Canopy density may affect the storage properties and economic value of kiwifruit.
Berries grown under dense canopy conditions (LAI>3) may be more prone to storage disorders than berries grown under open canopies (LAI<3). This study investigates the influence of canopy management treatments on the visible-near infrared (VNIR) spectral properties of kiwifruit berries at harvest.
Summer pruning was used to create two canopy treatments, open or dense, that were applied to whole canopies of 24 mature kiwifruit vines.
At harvest maturity, a representative sample of berries from each vine was collected.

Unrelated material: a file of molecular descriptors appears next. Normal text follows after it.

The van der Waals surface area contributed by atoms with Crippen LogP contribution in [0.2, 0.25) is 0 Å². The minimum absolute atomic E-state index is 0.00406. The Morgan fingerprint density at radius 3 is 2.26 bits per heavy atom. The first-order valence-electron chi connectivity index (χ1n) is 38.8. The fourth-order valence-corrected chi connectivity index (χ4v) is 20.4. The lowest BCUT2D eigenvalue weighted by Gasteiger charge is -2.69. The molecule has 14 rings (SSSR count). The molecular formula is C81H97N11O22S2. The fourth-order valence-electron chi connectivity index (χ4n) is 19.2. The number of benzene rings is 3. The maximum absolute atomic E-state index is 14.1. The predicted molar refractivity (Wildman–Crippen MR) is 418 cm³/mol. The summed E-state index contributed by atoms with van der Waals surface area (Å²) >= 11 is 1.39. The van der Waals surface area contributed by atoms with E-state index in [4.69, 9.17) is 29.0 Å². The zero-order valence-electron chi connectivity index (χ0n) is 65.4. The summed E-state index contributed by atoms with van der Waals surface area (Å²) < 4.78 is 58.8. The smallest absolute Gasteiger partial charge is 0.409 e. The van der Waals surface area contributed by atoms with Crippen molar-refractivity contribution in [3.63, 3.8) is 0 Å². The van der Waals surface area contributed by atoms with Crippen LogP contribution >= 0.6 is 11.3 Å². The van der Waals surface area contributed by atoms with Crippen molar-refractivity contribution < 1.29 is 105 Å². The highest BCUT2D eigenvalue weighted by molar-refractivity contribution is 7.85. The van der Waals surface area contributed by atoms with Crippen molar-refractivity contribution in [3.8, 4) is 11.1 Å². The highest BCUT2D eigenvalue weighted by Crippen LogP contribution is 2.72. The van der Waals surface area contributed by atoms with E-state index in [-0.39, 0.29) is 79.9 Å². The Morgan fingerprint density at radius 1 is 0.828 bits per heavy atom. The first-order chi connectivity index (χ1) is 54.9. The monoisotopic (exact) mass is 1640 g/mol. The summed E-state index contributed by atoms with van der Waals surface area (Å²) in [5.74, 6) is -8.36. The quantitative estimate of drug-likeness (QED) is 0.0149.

VNIR spectral data, soluble solids ºBrix, (1997 only), fresh and dry weight were measured from 1188 berries in 1997 and 762 berries in 1998. Hartley transformation and canonical analysis were used to reduce the absorbance VNIR spectra to a single canonical variate score for each berry.
Berry properties and the VNIR canonical score were analysed by ANOVA.
Canopy treatment had a significant effect on the VNIR canonical score in both seasons, and on fruit weight in 1998, but not on individual berry weight, dry matter % or soluble solids at harvest.
Although canopy treatment did not consistently affect conventional maturity parameters, the influence of canopy density on berry spectral properties suggests that VNIR data has potential to characterise fruit lines grown under different canopy conditions.